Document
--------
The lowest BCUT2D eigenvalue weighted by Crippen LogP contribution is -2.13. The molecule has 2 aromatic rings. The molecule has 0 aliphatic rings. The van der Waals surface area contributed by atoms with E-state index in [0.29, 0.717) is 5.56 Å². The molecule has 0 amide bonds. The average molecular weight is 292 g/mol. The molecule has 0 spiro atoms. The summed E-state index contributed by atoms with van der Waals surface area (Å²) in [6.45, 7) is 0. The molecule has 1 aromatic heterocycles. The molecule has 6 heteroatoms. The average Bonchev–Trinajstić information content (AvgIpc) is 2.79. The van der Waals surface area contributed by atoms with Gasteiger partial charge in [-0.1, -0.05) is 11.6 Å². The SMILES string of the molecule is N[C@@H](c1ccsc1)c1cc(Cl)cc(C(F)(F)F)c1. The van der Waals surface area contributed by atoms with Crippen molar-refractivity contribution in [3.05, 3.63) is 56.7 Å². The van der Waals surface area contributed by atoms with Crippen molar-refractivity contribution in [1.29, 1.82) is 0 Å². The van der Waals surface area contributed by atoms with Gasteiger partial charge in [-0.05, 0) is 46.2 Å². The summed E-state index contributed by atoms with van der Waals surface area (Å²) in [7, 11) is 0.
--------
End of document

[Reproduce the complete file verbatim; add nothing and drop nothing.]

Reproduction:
The lowest BCUT2D eigenvalue weighted by Crippen LogP contribution is -2.13. The molecule has 2 aromatic rings. The molecule has 0 aliphatic rings. The van der Waals surface area contributed by atoms with E-state index in [0.29, 0.717) is 5.56 Å². The molecule has 0 amide bonds. The average molecular weight is 292 g/mol. The molecule has 0 spiro atoms. The summed E-state index contributed by atoms with van der Waals surface area (Å²) in [6.45, 7) is 0. The molecule has 1 aromatic heterocycles. The molecule has 6 heteroatoms. The average Bonchev–Trinajstić information content (AvgIpc) is 2.79. The van der Waals surface area contributed by atoms with Gasteiger partial charge in [-0.1, -0.05) is 11.6 Å². The SMILES string of the molecule is N[C@@H](c1ccsc1)c1cc(Cl)cc(C(F)(F)F)c1. The van der Waals surface area contributed by atoms with Crippen molar-refractivity contribution in [3.05, 3.63) is 56.7 Å². The van der Waals surface area contributed by atoms with Crippen molar-refractivity contribution in [1.29, 1.82) is 0 Å². The van der Waals surface area contributed by atoms with Gasteiger partial charge in [-0.05, 0) is 46.2 Å². The summed E-state index contributed by atoms with van der Waals surface area (Å²) in [7, 11) is 0.